A good many Chicagoans would like to reverse everything Macy's has done since taking over the local iconic store, as would the folks in Baltimore who miss Hechts, and the folks in a lot of other places.
It looks like there has been a sudden onset of common sense at Macy's HQ, though I suspect it will ultimately make little difference.
But Macy Inc.'s same-store sales were 1.3 percent lower last year than in 2006, and Chief Executive Officer Terry Lundgren is changing course, ditching the nationwide cookie-cutter approach in favor of tailoring merchandise at the world's largest department store chain by targeting local tastes."People aren't all the same." Gee, Terry, you really think so?
"What the consumer wants in the Galleria of St. Louis is different from what the consumer wants in State Street Chicago, or what the consumer wants in Portland, Oregon," Lundgren says. He wants 15 percent of the merchandise in stores to reflect local preferences.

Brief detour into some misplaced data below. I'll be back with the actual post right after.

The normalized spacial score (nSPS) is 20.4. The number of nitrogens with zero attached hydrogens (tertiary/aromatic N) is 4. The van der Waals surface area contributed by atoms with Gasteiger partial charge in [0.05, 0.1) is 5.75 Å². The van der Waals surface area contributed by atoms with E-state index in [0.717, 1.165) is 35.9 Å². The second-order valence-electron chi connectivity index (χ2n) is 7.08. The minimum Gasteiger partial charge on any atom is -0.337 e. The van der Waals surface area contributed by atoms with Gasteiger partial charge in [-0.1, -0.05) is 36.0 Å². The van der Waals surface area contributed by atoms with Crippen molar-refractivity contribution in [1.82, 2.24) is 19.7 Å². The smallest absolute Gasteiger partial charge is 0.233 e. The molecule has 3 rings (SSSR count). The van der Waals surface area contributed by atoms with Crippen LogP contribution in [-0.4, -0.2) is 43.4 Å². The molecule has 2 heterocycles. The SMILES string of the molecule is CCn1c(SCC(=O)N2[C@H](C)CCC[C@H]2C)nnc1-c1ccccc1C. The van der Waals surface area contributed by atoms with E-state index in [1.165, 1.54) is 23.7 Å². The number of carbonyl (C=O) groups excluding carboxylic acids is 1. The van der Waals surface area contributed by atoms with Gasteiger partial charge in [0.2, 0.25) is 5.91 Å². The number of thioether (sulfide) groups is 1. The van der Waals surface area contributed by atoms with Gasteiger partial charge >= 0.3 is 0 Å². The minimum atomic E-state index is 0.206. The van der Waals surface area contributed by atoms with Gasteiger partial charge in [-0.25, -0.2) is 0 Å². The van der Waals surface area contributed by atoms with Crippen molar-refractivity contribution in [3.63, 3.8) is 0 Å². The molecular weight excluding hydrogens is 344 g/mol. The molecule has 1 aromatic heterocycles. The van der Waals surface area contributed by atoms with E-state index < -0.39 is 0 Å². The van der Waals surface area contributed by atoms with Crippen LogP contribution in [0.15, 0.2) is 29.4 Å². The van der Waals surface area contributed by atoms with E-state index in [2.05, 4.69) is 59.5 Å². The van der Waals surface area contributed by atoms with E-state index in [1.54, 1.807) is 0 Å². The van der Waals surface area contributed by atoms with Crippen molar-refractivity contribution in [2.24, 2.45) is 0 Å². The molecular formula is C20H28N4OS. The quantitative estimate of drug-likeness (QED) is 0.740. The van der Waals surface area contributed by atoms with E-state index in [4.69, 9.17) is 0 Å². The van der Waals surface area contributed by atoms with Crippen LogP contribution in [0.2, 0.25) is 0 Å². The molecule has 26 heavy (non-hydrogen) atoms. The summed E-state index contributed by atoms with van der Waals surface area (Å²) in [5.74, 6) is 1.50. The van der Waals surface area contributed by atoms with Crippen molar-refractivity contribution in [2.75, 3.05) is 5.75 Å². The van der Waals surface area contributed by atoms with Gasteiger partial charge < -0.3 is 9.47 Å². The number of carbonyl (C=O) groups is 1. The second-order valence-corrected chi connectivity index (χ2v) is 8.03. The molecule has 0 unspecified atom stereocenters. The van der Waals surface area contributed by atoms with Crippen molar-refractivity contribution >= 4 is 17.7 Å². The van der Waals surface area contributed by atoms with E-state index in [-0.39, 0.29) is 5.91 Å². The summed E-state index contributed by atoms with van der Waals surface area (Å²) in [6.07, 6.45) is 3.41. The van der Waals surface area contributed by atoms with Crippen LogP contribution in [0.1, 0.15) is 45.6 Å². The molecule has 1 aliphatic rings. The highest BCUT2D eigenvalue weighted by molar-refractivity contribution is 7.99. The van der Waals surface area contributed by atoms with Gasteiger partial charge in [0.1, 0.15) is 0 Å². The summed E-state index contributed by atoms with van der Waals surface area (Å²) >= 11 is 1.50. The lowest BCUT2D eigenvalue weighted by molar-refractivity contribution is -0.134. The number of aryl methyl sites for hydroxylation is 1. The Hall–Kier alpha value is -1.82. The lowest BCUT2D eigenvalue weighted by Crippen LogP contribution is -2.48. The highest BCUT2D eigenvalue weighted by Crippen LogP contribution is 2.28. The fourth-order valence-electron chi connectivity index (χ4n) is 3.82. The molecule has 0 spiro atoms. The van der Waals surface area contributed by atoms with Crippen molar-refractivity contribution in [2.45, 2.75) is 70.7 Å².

There are a few things worth noting here. One is that national standardization, and the cost savings and buying power associated with it, was pretty much the raison d'etre behind the May Company buyout. They've now abandoned it, which means that Macy's has acknowledged that it shouldn't exist. Okay, a bit harsh, but I enjoy mocking department stores.
The next is that a good sign of a business that has no clue is that they make violent 180-degree changes in strategy on a regular basis (Sears used to do this a lot).
And finally, this was totally predictable. I mentioned in a post a week or two ago that every time the economy sneezes, the department store biz gets pneumonia. This is a dead channel that just hasn't been buried yet.